“In my judgment, the Claimants are right that it is wrong in principle for a party to use the CCO regime, in effect, as a proxy for the abuse of process jurisdiction. Similarly, it would be wrong for the court to impose a CCO in order to punish a party who has lawfully brought proceedings in this jurisdiction because the court thinks that they should have issued their proceedings in a different jurisdiction…. the imposition of a CCO would almost certainly have the effect of forcing the Claimants to abandon their claims. If the Defendant considered that the various reasons put forward … meant that the continuation by the Claimants of these proceedings would be an abuse of process, then the Defendant should have persisted with its strike out application.”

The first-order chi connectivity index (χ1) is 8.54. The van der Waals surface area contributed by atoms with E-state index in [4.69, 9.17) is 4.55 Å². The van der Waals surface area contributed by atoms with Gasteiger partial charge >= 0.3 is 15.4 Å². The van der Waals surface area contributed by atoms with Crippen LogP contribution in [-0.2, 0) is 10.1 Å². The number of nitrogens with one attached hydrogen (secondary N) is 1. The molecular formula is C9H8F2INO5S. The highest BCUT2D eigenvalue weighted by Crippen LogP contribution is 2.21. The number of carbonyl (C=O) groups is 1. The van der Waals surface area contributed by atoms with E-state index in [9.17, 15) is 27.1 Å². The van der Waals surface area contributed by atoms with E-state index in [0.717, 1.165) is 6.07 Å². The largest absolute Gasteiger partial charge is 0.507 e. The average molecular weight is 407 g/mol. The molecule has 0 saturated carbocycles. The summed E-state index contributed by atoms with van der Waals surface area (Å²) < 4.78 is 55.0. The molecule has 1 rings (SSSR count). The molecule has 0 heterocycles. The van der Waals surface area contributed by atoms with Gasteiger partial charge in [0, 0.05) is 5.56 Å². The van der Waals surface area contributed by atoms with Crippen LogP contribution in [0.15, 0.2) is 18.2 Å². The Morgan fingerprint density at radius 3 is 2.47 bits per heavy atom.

In setting the reciprocal cap, it is necessary to bear in mind that in judicial review a claimant’s costs can generally be expected to be higher than a defendant’s (assuming representation of equivalent seniority). This is because the preparatory work of collating the evidence supporting a claim and of formulating the submissions to advance it is usually (though not always) more time-consuming than the work of producing responsive submissions and evidence.
Prior to commencement of these public interest judicial review proceedings the parties had agreed that they recoverable costs on each side would be limited to the sum of £3,000. The proceedings were ultimately dismissed and the Appellant was ordered to pay 67% of the SSHD’s capped costs i.e. £2,000.
The Appellant appealed the substantive decision, unsuccessfully, to the Court of Appeal.
The SSHD cross appealed the order for costs on grounds that the judge erred in law by applying the reduction of 33% to the capped rather than the “much higher” actual costs of the SSHD, when calculating the amount of costs to be paid.